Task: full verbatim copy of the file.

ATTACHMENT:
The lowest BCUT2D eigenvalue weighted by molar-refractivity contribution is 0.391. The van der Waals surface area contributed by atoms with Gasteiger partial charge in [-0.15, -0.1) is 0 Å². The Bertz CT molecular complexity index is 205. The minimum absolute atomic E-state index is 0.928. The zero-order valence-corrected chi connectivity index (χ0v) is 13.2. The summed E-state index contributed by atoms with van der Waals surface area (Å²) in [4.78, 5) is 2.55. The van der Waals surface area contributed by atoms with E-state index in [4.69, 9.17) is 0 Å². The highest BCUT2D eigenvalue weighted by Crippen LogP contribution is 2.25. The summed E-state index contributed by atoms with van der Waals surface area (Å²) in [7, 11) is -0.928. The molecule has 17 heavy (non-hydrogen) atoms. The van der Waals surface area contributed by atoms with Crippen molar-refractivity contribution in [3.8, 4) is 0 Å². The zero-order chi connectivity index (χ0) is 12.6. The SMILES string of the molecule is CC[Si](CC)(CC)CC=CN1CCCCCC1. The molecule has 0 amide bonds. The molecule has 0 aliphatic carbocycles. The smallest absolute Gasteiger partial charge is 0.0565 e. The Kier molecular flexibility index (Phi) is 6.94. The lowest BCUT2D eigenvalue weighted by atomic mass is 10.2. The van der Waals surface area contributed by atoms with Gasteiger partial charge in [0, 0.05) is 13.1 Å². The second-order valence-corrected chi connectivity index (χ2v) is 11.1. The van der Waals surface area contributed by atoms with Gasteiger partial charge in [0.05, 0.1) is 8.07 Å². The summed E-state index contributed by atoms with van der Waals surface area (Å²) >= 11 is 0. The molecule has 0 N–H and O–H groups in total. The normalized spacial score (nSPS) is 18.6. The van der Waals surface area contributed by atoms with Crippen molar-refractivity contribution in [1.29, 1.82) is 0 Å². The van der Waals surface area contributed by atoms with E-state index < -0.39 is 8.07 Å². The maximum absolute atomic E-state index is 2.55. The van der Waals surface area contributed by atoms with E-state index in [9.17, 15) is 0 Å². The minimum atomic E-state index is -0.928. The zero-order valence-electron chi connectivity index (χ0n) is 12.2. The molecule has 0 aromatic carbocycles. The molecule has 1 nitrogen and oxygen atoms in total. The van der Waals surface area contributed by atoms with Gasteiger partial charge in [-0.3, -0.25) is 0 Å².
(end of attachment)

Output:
The lowest BCUT2D eigenvalue weighted by molar-refractivity contribution is 0.391. The van der Waals surface area contributed by atoms with Gasteiger partial charge in [-0.15, -0.1) is 0 Å². The Bertz CT molecular complexity index is 205. The minimum absolute atomic E-state index is 0.928. The zero-order valence-corrected chi connectivity index (χ0v) is 13.2. The summed E-state index contributed by atoms with van der Waals surface area (Å²) in [4.78, 5) is 2.55. The van der Waals surface area contributed by atoms with E-state index in [4.69, 9.17) is 0 Å². The highest BCUT2D eigenvalue weighted by Crippen LogP contribution is 2.25. The summed E-state index contributed by atoms with van der Waals surface area (Å²) in [7, 11) is -0.928. The molecule has 17 heavy (non-hydrogen) atoms. The van der Waals surface area contributed by atoms with Crippen molar-refractivity contribution in [3.8, 4) is 0 Å². The zero-order chi connectivity index (χ0) is 12.6. The SMILES string of the molecule is CC[Si](CC)(CC)CC=CN1CCCCCC1. The molecule has 0 amide bonds. The molecule has 0 aliphatic carbocycles. The smallest absolute Gasteiger partial charge is 0.0565 e. The Kier molecular flexibility index (Phi) is 6.94. The lowest BCUT2D eigenvalue weighted by atomic mass is 10.2. The van der Waals surface area contributed by atoms with Gasteiger partial charge in [0, 0.05) is 13.1 Å². The second-order valence-corrected chi connectivity index (χ2v) is 11.1. The van der Waals surface area contributed by atoms with Gasteiger partial charge in [0.05, 0.1) is 8.07 Å². The summed E-state index contributed by atoms with van der Waals surface area (Å²) >= 11 is 0. The molecule has 0 N–H and O–H groups in total. The normalized spacial score (nSPS) is 18.6. The van der Waals surface area contributed by atoms with Crippen molar-refractivity contribution in [1.29, 1.82) is 0 Å². The van der Waals surface area contributed by atoms with E-state index < -0.39 is 8.07 Å². The maximum absolute atomic E-state index is 2.55. The van der Waals surface area contributed by atoms with E-state index in [9.17, 15) is 0 Å². The minimum atomic E-state index is -0.928. The zero-order valence-electron chi connectivity index (χ0n) is 12.2. The molecule has 0 aromatic carbocycles. The molecule has 1 nitrogen and oxygen atoms in total. The van der Waals surface area contributed by atoms with Gasteiger partial charge in [-0.3, -0.25) is 0 Å².